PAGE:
American Steelmakers See an Election Boost

“Electing Donald Trump, that’s the icing on the cake.”

A worker taps a blast furnace in the U.S.

Photograph: Alamy

When Donald Trump presented his infrastructure stimulus plan last August, executives at America’s leading steelmakers, including U.S. Steel, Nucor, and AK Steel, knew that no matter who won the presidency, their industry would benefit. “We have bridges that are falling down,” Trump said in an interview at the time, as he committed to double the $275 billion promised by Hillary Clinton for similar projects. “I don’t know if you’ve seen the warning charts, but we have many, many bridges that are in danger of falling.”

It’s not just bridges. During the campaign, Trump said his top priorities would include the country’s highways, tunnels, airports, and electrical grid, all in need of repair. He threatened to penalize China for steel imports, which in 2014 rose to their highest level since the financial crisis, according to China’s Customs General Administration. The United Steelworkers say imports have contributed to factory job losses.

Trump’s win has further lifted investors’ hopes for the industry. The Bloomberg Americas Iron/Steel Index, which tracks the value of North and South American-based iron ore and steel producers, jumped 15 percent the week of the election, its biggest weekly gain in eight months. “The U.S. steel industry should stand out as a unique beneficiary of a Trump presidency,” said Seth Rosenfeld, an analyst at Jefferies, in a note to investors the day after the Republican’s surprise win.

It’s not yet clear which companies will gain the most from Trump’s plan. In a June speech at a scrap facility in Pennsylvania, the Republican candidate promised to create jobs for “American-produced” steel but offered no details. “It’s going to be very dependent on the size of the infrastructure plan, how it’s funded, and ultimately what it’s comprised of,” says Curt Woodworth, an analyst at Credit Suisse. Big bridge and road projects would benefit larger producers of rebar, which is used to reinforce concrete, such as Nucor and Steel Dynamics, he says; improvements to the electrical grid would mean more business for copper producers such as Freeport-McMoRan.

The U.S. is a net importer of steel—American producers don’t make enough to meet all of the country’s construction demands. Domestic producers have struggled in recent years, as a slowdown in China’s economy has led its producers to offload excess supplies, contributing to a flood of cheap material on the global market. Meanwhile, increasing American demand and a strengthening U.S. dollar have attracted more imports, pushing prices to historical lows in late 2015.

A worker taps a blast furnace in China. In September, Chinese steel production was up 89 percent from its level 10 years ago, while in the U.S., production was down 25 percent.

A worker taps a blast furnace in China. In September, Chinese steel production was up 89 percent from its level 10 years ago, while in the U.S., production was down 25 percent.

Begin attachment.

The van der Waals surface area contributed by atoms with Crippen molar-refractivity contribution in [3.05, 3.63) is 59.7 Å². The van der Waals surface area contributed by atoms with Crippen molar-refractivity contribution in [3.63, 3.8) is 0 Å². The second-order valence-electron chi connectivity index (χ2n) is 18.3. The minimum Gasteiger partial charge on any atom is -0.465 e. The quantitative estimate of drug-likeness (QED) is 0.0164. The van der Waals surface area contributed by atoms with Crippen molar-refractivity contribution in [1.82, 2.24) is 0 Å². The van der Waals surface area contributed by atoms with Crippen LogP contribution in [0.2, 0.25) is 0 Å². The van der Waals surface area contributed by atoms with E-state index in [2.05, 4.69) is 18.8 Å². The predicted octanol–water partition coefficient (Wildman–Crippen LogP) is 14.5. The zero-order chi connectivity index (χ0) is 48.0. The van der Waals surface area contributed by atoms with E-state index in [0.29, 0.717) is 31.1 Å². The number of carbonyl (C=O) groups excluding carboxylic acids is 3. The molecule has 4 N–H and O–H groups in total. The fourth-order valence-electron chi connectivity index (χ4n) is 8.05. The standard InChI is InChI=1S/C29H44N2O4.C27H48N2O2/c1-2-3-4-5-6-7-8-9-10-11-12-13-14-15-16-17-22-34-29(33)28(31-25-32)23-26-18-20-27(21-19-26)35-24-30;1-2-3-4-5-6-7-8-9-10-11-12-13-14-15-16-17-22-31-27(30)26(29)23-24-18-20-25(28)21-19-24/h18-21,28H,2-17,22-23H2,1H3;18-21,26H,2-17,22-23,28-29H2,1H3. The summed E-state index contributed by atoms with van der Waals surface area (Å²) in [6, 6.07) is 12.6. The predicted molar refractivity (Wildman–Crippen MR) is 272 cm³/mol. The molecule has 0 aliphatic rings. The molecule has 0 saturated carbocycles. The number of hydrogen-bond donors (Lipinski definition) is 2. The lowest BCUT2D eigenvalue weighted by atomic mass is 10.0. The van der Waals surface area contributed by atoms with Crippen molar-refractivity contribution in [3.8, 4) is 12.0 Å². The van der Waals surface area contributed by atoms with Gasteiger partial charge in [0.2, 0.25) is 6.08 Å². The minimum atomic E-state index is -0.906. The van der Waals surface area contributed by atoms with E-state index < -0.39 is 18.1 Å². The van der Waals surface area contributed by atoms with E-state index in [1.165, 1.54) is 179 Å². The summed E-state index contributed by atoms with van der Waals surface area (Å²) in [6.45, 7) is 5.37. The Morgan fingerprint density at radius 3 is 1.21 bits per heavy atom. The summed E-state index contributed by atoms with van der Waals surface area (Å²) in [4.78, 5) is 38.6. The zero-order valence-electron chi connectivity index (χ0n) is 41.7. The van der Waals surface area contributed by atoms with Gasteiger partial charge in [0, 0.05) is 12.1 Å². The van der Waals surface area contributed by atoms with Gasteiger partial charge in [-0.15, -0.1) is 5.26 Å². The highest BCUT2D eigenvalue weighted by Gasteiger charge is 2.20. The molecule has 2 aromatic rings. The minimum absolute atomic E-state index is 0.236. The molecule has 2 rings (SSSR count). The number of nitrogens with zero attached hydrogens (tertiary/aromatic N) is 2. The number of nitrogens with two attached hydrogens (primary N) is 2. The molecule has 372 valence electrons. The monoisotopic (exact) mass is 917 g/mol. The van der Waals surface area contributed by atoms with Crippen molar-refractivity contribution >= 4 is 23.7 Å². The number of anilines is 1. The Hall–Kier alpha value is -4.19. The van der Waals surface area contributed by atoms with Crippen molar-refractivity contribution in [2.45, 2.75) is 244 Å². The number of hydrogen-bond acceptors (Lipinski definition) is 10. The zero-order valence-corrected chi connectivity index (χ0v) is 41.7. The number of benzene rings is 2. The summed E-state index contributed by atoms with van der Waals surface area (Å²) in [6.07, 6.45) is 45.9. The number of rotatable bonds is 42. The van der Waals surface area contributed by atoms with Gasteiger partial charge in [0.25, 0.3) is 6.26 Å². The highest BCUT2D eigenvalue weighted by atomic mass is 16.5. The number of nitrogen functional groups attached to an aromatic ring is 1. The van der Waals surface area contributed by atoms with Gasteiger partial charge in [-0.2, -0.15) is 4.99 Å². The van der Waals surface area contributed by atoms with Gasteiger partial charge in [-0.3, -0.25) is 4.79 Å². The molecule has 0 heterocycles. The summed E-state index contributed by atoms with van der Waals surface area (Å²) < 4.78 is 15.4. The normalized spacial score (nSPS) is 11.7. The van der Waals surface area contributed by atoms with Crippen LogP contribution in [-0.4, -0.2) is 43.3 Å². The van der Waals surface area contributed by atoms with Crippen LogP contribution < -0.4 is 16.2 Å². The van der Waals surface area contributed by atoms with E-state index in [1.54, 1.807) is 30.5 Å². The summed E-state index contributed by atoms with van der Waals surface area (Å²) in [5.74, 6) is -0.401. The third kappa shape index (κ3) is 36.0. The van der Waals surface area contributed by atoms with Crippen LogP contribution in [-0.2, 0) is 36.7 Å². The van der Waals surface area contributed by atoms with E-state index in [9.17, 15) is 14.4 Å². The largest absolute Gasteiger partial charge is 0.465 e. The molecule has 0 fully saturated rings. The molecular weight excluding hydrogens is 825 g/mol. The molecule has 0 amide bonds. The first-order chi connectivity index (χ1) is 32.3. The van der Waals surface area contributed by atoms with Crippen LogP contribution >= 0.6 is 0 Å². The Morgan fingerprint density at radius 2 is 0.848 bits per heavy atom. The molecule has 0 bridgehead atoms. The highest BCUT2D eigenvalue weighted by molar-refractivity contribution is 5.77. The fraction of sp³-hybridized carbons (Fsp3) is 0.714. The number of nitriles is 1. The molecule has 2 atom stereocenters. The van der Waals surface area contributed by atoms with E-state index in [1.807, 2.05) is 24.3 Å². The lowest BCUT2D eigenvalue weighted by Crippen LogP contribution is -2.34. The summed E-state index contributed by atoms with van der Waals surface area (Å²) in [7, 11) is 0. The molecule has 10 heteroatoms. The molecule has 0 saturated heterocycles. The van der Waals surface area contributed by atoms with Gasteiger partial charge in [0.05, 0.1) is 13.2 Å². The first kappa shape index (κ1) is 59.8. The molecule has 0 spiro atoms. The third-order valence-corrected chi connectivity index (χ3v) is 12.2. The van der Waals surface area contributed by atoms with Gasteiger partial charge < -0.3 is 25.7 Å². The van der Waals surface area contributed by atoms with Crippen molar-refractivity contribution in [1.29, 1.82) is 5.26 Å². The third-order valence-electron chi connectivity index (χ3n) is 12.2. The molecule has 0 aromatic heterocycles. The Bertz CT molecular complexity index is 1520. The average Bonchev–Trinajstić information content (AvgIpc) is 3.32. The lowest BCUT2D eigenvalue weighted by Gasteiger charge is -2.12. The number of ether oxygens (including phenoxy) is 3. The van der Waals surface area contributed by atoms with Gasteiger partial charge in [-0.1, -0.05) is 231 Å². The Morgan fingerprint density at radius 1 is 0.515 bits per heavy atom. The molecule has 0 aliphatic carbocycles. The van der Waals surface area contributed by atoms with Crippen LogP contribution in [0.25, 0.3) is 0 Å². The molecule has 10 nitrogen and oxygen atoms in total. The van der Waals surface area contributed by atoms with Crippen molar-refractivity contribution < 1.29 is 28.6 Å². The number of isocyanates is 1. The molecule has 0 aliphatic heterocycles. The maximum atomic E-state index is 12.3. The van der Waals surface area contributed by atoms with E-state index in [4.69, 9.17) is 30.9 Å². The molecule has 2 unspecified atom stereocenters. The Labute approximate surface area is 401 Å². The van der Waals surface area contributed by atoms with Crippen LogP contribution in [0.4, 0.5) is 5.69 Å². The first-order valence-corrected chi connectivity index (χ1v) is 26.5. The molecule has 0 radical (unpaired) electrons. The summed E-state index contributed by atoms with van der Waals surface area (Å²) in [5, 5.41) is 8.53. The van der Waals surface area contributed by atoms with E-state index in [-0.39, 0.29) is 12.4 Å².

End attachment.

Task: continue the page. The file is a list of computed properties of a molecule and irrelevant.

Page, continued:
Photograph: Getty Images.

Infrastructure projects will raise demand, but only 3 percent to 5 percent of steel demand goes to big projects, Woodworth says. Infrastructure spending as a percentage of overall steel consumption has dropped over the last 20 years, according to Credit Suisse.

The presence of Dan DiMicco among Trump's economic advisers may give the industry an even louder voice. DiMicco, a former chairman and CEO of Nucor Corp., the largest U.S. steelmaker, laid out what he termed the “Trump Trade Doctrine” in an Aug. 20 op-ed piece. The doctrine includes tests on trade accords and readiness to use defensive tariffs.

Tougher enforcement of trade policies to limit the impact of steel from China and other countries could help more than infrastructure projects, Woodworth says. Over the past year, U.S. Steel, Nucor, and AK Steel, among others, have made significant headway on this. The companies filed and won several cases with the U.S. Department of Commerce and the U.S. International Trade Commission, arguing that China illegally subsidized some varieties of steel products and sold them at unfairly low prices in the U.S.

“We have better balance sheets and substantially better underlying businesses than we had a year ago,” says Lee McMillan, an analyst at Clarksons Platou Securities in New York. “Electing Donald Trump, that’s the icing on the cake.”

George Magnus, an economic adviser at UBS, says China’s $11 trillion economy stands to lose from a more protectionist American policy. President Xi Jinping told Trump in a congratulatory message that he wants the nations to continue to work together “in the spirit of nonconflict, nonconfrontation, mutual respect, cooperation, and win-win.” Chinese Foreign Ministry spokesman Lu Kang has echoed Xi’s “win-win” sentiment.

U.S. steel executives are watching closely. John Ferriola, chief executive officer of Nucor, America’s biggest steel producer, says he and his company look forward to working with the new administration and Congress. We “hope they live up to their commitments, both on infrastructure and on strongly enforcing the rules of free trade.”

The bottom line: Tougher enforcement of trade policies and $550 billion in infrastructure work are improving the outlook for America’s steelmakers.

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